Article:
By Jack Blitz As New Orleans grapples with the COVID-19 pandemic, coronavirus cases are continuing to surge, and the food industry is struggling to hold on. Local restaurants are taking massive hits, with the lucky ones staying open and switching to takeout and delivery business models. While this is temporarily sustainable for some small businesses,… Read More Social Media: A Possible Cure for COVID-19 Infected Restaurants?
By Melanie Carbery To the unfamiliar northerner, more accustomed to distinct seasons, spring in New Orleans seems to be nothing more than a whisper. If you aren’t paying close enough attention, you just might mistake it for an early arm of summer. For those more acquainted with the city, spring is easily recognizable by the… Read More Taking a Jazz Rest: Life as a Musician in Quarantine
By Isabelle Haines There are things about Herbert Singleton, the renowned New Orleans folk artist, that any museum plaque can tell you. The simple facts of his life are dates and places: born in Algiers in 1945, died in Algiers in 2007. The living in between is harder to pin down – Singleton led a… Read More Herbert Singleton: The Life in His Art
By Pawan Bhat Many cultures use sport as a means to connect, and the Indian community in New Orleans is no stranger to this. On a Sunday afternoon on the John Bennett Johnson quad at Tulane, Indian students can be seen playing a game involving a bat, a ball, and some rod protrusions from the… Read More Desi Voices around a Quarantined New Orleans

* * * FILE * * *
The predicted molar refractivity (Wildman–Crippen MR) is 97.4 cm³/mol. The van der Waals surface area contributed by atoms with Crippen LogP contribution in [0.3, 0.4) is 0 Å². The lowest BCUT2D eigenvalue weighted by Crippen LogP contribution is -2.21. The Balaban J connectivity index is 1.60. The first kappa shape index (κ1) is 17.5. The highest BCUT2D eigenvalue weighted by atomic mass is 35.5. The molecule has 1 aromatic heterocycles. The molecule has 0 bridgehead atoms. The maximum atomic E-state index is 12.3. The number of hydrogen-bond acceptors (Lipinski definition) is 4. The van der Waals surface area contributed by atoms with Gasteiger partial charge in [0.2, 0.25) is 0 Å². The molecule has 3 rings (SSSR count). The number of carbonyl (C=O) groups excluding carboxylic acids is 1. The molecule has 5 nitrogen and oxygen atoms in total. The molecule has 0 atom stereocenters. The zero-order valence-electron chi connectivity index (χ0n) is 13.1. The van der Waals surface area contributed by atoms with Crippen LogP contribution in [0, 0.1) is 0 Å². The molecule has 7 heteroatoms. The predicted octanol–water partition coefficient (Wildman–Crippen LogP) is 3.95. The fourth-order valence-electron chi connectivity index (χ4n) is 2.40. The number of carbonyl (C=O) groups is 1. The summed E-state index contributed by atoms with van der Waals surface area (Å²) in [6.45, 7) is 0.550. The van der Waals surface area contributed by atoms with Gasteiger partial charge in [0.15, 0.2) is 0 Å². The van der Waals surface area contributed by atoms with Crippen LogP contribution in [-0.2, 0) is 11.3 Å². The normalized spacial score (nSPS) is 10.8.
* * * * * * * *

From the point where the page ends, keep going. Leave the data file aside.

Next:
By Max Cohen Unique, lively, and fearlessly authentic, the Jews of New Orleans have carved out a multi-dimensional identity in a culturally crowded city. (A testament to the ethno-cultural group’s success: The Museum of the Southern Jewish Experience is to open in the French Quarter this fall.) What does it look like to practice the… Read More The Jews of New Orleans
By Sophie Brams The Agriculture Street landfill was closed in the late 1950s. In 1981, a neighborhood was built on top of it. In 1994, it was declared a superfund site by the Environmental Protection Agency. In the 1990s the fight for relocation began. And yet, the neighborhood, Gordon Plaza, still stands despite high levels… Read More A Toxic Existence
By: Crawford Peyton Around 8:30 pm most nights, Mar* fondly remembers how she would be backstage with her coworkers preparing herself for the nightshift as a dancer at one of Bourbon Street’s more popular strip clubs; that was before her place of employment announced its indefinite closure, leaving her and her friends with few options. … Read More New Orleans, A Neglectful Home for its Money-Makers: How The City’s Hostility Towards its Dancers is Running Them out of Business